Seduced By War
Andrew J. Bacevich On How The U.S. Came To Put Too Much Faith In Military Power
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Andrew J. Bacevich is not someone you’d expect to be a critic of America’s love affair with the military. A Vietnam War veteran and self-described “cultural conservative, ” he served for twenty years in the U. S. Army and has been a contributor to the Weekly Standard and the National Review. But Bacevich has long been concerned about U. S. reliance on military might to address international problems. His latest book, The New American Militarism: How Americans Are Seduced by War (Oxford University Press), examines the troubling rise of pro-military sentiment since the 1960s and how it’s gotten the country where it is today: stuck in a disastrous war with no end in sight.
Born in 1947 in Normal, Illinois, Bacevich attended West Point, obtained his PhD in history from Princeton University, and retired from the army in 1992 with the rank of colonel. During the nineties, he began to part ways with the conservatives coming to power in Washington, D. C. : “neocons” who saw, in the U. S.’s status as the sole remaining superpower, an opportunity to reshape global politics by force. But Bacevich finds the Democrats at fault as well and decries what he sees as a corrupt political system where “expediency rules and principles are expendable . . . as Bill Clinton and George W. Bush have amply demonstrated. ” In his view, when it comes to foreign policy, U. S. “professions of concern for freedom, democracy, and human rights serve as little more than window dressing."
Bacevich is a professor of history and international relations at Boston University. His previous book is titled American Empire: The Realities and Consequences of U. S. Diplomacy (Harvard University Press), and his articles appear regularly in journals and newspapers. In The New American Militarism he writes: “In former times American policymakers treated (or at least pretended to treat) the use of force as evidence that diplomacy had failed. In our own time they have concluded (in the words of Vice President Dick Cheney) that force ‘makes your diplomacy more effective going forward, dealing with other problems. ’ Policymakers have increasingly come to see coercion as a sort of all-purpose tool.”
I talked with Bacevich in his office at Boston University on a hot afternoon in August 2006. He spoke without hesitation about the “new American militarism, ” and his answers were crisp and precise. Three months later, when Secretary of Defense Donald Rumsfeld resigned after the midterm elections, I contacted Bacevich again to get his take on the events. He called Rumsfeld “the worst secretary of defense since Robert McNamara” (Presidents John F. Kennedy’s and Lyndon B. Johnson’s secretary during the Vietnam War). Bacevich hoped that Rumsfeld’s departure would help restore accountability for high-ranking government officials, but it “does not change the facts on the ground in Iraq. The options available today are the same as they were a week ago — and none of these options hold much promise of a happy ending to this misadventure."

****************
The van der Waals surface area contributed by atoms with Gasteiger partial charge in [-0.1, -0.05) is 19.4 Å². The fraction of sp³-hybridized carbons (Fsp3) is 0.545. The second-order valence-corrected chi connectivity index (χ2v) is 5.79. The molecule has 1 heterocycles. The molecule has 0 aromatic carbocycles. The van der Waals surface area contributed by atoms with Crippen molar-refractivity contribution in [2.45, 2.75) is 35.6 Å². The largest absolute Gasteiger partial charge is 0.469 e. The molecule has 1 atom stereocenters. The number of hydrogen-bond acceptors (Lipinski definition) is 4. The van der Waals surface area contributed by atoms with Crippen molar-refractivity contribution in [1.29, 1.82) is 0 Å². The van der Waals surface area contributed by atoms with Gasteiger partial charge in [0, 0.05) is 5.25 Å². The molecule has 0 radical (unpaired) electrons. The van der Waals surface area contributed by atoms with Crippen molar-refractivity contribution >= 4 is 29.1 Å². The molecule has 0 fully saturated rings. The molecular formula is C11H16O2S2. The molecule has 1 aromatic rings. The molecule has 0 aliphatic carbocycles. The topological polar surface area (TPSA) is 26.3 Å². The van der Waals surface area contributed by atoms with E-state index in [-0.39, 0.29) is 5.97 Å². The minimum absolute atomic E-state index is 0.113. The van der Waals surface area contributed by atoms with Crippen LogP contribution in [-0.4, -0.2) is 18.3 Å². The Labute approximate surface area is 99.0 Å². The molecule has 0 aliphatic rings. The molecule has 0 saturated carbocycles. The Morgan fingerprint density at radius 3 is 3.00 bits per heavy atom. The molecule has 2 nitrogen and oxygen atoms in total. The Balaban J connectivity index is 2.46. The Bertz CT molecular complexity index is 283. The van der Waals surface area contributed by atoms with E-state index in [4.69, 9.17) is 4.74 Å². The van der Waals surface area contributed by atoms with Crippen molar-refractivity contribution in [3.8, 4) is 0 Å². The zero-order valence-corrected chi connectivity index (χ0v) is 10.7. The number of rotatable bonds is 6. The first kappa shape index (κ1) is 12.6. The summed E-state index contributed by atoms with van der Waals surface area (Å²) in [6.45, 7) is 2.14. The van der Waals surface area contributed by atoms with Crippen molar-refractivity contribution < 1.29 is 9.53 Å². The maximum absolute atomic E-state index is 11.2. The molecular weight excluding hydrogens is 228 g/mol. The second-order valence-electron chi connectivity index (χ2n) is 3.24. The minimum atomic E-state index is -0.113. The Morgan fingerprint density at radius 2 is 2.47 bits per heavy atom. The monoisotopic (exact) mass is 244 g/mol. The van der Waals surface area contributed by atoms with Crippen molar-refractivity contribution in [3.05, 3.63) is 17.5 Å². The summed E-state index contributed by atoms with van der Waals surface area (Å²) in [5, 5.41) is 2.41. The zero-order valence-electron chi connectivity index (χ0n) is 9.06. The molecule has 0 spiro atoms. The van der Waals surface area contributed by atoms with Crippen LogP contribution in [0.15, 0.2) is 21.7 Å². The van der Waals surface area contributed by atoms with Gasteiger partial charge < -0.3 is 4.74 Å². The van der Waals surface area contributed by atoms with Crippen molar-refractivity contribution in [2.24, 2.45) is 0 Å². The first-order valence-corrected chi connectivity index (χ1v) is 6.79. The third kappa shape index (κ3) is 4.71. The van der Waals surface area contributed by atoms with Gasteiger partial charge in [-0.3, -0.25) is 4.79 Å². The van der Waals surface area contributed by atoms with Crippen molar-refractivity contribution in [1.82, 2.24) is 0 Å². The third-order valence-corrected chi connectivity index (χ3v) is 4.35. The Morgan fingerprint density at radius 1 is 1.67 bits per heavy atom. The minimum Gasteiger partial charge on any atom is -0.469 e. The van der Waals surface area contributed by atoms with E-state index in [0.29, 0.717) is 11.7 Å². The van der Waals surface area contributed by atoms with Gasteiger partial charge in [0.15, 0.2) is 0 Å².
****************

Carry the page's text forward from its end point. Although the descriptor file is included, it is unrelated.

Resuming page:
Barsamian: You say in the preface to your latest book that you situate yourself “culturally on the Right” and “view the remedies proffered by mainstream liberalism with skepticism. ”
Bacevich: I agree with liberals on some social-justice issues, but I’m skeptical of the Left’s tendency to look to government to bring about positive change. I think that centralized political authority, even when that authority’s intentions are good, gives rise to negative consequences, if only because politicians are concerned primarily about their own interests.
Barsamian: But you’ve also become disenchanted with mainstream conservatism today?
Bacevich: That’s right. My brand of conservatism says you pay as you go. It says you balance the budget. It says that if you want to embark upon a war, then you should pay for the war yourself, rather than passing on the cost to your grandchildren and great-grandchildren. I view the rhetoric about “traditional values” coming from today’s Republican Party as mere posturing. And I view the foreign policy of this administration — which aims, in essence, to remake the entire world in America’s image — as being the antithesis of conservatism. Its goals are wildly unrealistic and are costing us dearly. By almost any measure, the war in Iraq has been disastrously unsuccessful.
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